This review will help researchers estimate the public health burden of TDI and assist policymakers in the allocation of appropriate healthcare resources and research in specific geographic regions. Simple measures such as identifying high-risk groups and prompting them for orthodontic treatment can curb the incidence of TDI. Parents, teachers, and supervisors must be educated particularly about the potential risk factors of TDI and safeguarding home by padding sharp furniture or corners, carpeting the play area or hall so that the children can be careful at home when left unattended. Further, they must be made aware of consequences of deleterious oral habits, such as chewing on hard objects like pencils or pens that can be preventable. Children and adolescents, especially males, should be informed about risk-taking behavior and to watch out for possible obstruction while playing so that they do not trip down. Also, they must be advised to practice safe and responsible playing without pushing or knocking each other with heavy objects. Maintenance of certain harmonized movement measures in the school classrooms, corridors, or staircases where the children are more likely to get injured due to collision and falls can prevent sudden impact injuries to the teeth. The play area of the schools should be preferably covered with grass and children involved in sports activities should be informed about using mouthguards. Therefore, the results of this study should be considered in the adoption of public health policies and inform further research to the same end preferably with a universal classification for assessing TDI.
The present systematic review reported that the prevalence of dental trauma in permanent teeth among children and adolescents in India was 11% (0.11) (95% CI 0.09–0.13), with a high degree of heterogeneity among studies. Most of the studies presented a moderate–high risk of bias. Male gender, increased overjet, and inadequate lip coverage were observed to be significantly associated with TDI. Also, a qualitative synthesis revealed a positive association of sociodemographic factors, such as rural population, low socioeconomic status, and environmental factors, like place of occurrence and cause of TDI, with TDI. However, the data could not be pooled under the criteria required for meta-analysis. Trends for TDI seem to be increasing with years among children and adolescent population in India. To advance the understanding of the key determinants of TDI, future population-based analytical studies should focus on reporting the incidence and/or prevalence of TDI among marginalized communities.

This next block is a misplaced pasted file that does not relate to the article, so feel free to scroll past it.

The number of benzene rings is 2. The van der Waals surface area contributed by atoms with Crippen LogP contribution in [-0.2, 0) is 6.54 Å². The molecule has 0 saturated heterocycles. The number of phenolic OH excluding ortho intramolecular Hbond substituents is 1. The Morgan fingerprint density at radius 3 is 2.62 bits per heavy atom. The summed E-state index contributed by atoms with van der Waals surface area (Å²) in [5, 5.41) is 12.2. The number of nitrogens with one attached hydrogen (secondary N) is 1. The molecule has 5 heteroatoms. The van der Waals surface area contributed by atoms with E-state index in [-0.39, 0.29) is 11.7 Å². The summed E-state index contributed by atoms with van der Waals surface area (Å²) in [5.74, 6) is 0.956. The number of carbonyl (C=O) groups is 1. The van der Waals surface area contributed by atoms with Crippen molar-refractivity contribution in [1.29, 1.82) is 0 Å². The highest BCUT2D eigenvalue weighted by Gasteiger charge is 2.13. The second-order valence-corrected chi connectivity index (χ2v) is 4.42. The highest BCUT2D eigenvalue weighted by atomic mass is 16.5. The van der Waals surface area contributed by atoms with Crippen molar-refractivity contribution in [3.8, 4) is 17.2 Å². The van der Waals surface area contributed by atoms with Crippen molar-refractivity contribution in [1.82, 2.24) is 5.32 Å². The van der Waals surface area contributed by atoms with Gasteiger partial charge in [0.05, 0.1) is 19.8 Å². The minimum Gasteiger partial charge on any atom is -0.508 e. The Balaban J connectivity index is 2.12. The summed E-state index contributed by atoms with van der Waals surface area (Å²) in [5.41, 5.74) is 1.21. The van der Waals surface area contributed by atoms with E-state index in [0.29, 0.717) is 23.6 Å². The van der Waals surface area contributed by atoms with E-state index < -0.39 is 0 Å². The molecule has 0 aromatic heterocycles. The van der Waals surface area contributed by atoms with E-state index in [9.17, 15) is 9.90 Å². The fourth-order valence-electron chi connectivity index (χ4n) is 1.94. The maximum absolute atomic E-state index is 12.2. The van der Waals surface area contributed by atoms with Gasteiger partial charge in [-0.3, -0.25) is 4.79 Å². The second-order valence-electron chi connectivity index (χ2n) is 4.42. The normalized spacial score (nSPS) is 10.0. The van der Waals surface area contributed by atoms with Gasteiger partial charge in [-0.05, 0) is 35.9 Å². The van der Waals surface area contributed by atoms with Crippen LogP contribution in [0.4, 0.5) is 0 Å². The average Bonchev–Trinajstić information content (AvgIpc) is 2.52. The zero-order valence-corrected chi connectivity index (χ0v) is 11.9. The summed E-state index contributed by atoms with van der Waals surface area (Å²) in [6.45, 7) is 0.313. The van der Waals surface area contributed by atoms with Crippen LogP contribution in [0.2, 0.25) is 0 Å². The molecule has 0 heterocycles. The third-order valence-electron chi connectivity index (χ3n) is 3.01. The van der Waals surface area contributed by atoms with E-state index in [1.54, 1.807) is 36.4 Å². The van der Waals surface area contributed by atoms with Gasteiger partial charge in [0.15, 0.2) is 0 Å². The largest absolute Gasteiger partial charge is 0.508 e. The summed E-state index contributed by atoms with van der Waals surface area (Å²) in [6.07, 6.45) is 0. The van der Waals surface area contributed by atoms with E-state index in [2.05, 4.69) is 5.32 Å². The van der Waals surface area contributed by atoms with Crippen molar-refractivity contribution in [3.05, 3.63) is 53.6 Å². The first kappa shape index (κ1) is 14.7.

Author would like to thank Dr Ankit Chandra (Senior Resident, Centre for Community Medicine, AIIMS, New Delhi) for retrieving articles from EMBASE, Dr. Naga Naveena N (Post graduate trainee, Dept. of Oral and Maxillofacial Pathology, SCBDCH, Odisha) for her continuous support and Mr. Shriram Muthuswamy (Lead Data Analyst, SUBEX, Bengaluru) for providing me with all the technical and statistical assistance through every phase of this research.